Chairman leading anti-evolution effort
Chairman leading anti-evolution effort
By DIANE CARROLL - The Kansas City Star, May 5, 2005

Steve Abrams is a big man with a booming voice whose views on evolution already helped put Kansas in the national spotlight once.

In 1999, as a member of the Kansas Board of Education, Abrams worked quietly with creationists to produce science standards that were criticized by evolution defenders.

Now Abrams is chairman of the state board, and this time Kansas could end up with science standards that are friendlier to intelligent design than any in the nation.

Beginning today, he and two other conservative members of the board will preside over hearings in Topeka on the teaching of evolution.

The three days of testimony this week will provide the largest platform any state board ever has offered to proponents of intelligent design, a theory that contends the universe is too complex to be explained by natural causes alone.

It's a stage Abrams should be able to handle.

The Arkansas City veterinarian once represented the conservative wing of the Republican Party in a gubernatorial bid and has served as state chairman of the GOP. Although he tries to minimize his role in the science standards debate, he is leading the effort against evolution again this year.

Most of Abrams' political opponents on the state board say he is a fair leader. But they question his stance on evolution.

Abrams insists he is against bringing religion into the science classroom.

He says he supports empirical science, which he defines as that which is “observable, testable, measurable, repeatable and falsifiable. When engaging within these tenets, pre-existing biases of faith are eliminated,” he said.

That explanation frustrates board member Sue Gamble of Shawnee, a moderate Republican. She contends it masks a creationist/intelligent design position.

“He throws out what looks like a scientific definition that makes sense and it absolutely does not,” Gamble said. “Just because Steve Abrams says it's so doesn't mean it's so.”

The four evolution defenders on the 10-member state board criticized Abrams for taking them by surprise in March with a resolution that called for this week's special evolution hearings. When they asked for a 10-minute break to discuss the resolution, Abrams denied it.

“He literally rammed that through without any careful thought about its implications,” said board member Bill Wagnon, a Democrat from Topeka.

To Abrams' credit, Wagnon said, he later apologized and at a subsequent meeting gave the moderates all the time they wanted to discuss the hearings.

Conservative board member John Bacon of Olathe, who sided with Abrams in the 1999 vote, said Abrams was doing a fine job of handling a controversy.

Too many people fail to understand the views of the conservatives on the board, he said. Evolution does not answer all questions about the origin and diversity of the universe, Bacon said.

“Life is still a mystery, and it's important for students to understand that,” he said.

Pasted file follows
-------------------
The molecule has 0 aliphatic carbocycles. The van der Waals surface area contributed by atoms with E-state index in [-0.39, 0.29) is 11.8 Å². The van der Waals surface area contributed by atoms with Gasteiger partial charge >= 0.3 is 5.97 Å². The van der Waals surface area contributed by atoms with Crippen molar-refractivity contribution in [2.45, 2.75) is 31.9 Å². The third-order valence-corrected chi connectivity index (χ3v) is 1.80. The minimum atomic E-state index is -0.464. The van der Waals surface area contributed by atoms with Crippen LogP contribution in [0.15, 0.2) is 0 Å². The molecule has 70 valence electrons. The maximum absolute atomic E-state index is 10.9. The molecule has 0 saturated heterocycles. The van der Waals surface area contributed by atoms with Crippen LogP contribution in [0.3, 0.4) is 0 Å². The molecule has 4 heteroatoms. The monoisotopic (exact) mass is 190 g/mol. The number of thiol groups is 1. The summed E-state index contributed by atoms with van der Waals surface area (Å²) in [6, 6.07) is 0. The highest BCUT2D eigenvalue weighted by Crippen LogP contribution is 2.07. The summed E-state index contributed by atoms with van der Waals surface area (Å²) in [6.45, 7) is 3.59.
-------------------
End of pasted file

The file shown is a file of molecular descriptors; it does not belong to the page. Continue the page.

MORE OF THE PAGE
Abrams acknowledges that he worked with creationists from Missouri the last time the board debated evolution. Their belief in the Genesis account of creation showed up in various ways, including the deletion of references to the age of the Earth and the big-bang theory from state science standards. A moderate majority took control in 2001 and threw out those standards.

One of those moderates, Carol Rupe of Wichita, said she wasn't looking forward to meeting Abrams when she joined the board. However, she said, she has been pleasantly surprised by the man she has grown to know. Abrams lives outside Arkansas City on land that has been in his family since 1878. Home is the house he grew up in. He and his wife, Susan, have four grown children.

He attends a country church with a congregation of 200 where he teaches Bible classes and leads the congregation in song, said Gale Rider, the pastor, who has known Abrams since high school.

Abrams tried farming for a few years but attended Kansas State University and became a veterinarian instead. He runs Cottonwood Animal Hospital in Arkansas City.

Abrams, 55, said he became interested in the local school board after being shocked by the poor reading skills of job applicants at his hospital. Once on the local board, Abrams said, he realized he wanted to work on the reading issue on a statewide level. He has been on the state board since 1994.

In 1998, Abrams decided to run against Republican Gov. Bill Graves in the primary. Abrams felt strongly that a conservative needed to challenge Graves on the issues, said Abrams' son-in-law, Jason Brewer, and he stepped up because no one else had. Abrams, who said he doesn't like politics all that much, bowed out when David Miller announced his candidacy.

Abrams then took Miller's place as state chairman of the Republican Party. Abrams held that spot from May 1998 until January the following year, when moderate Republicans took control.

Dave Seaton, editor and publisher of the Winfield Daily Courier and a longtime critic of Abrams, said he admires Abrams' commitment to his causes on the state board but not his commitment to creationism and now intelligent design. Abrams might say he is against creationism and intelligent design, Seaton said, but “that's a smokescreen.”

Some politicians stretch the truth, Seaton said, “but Steve is a little different. He tells you the tip of the iceberg and expects you to accept it as the whole berg.”

Abrams denied that his stance on evolution is a smokescreen.

Abrams said he believes the Earth is less than 10,000 years old. And he believes the Genesis account of creation. That makes him a young-Earth creationist, he agrees.

However, he said, he is able to separate his personal beliefs from what should be taught in the science classroom.

“I'm not sure there are very many people with views like mine,” he said.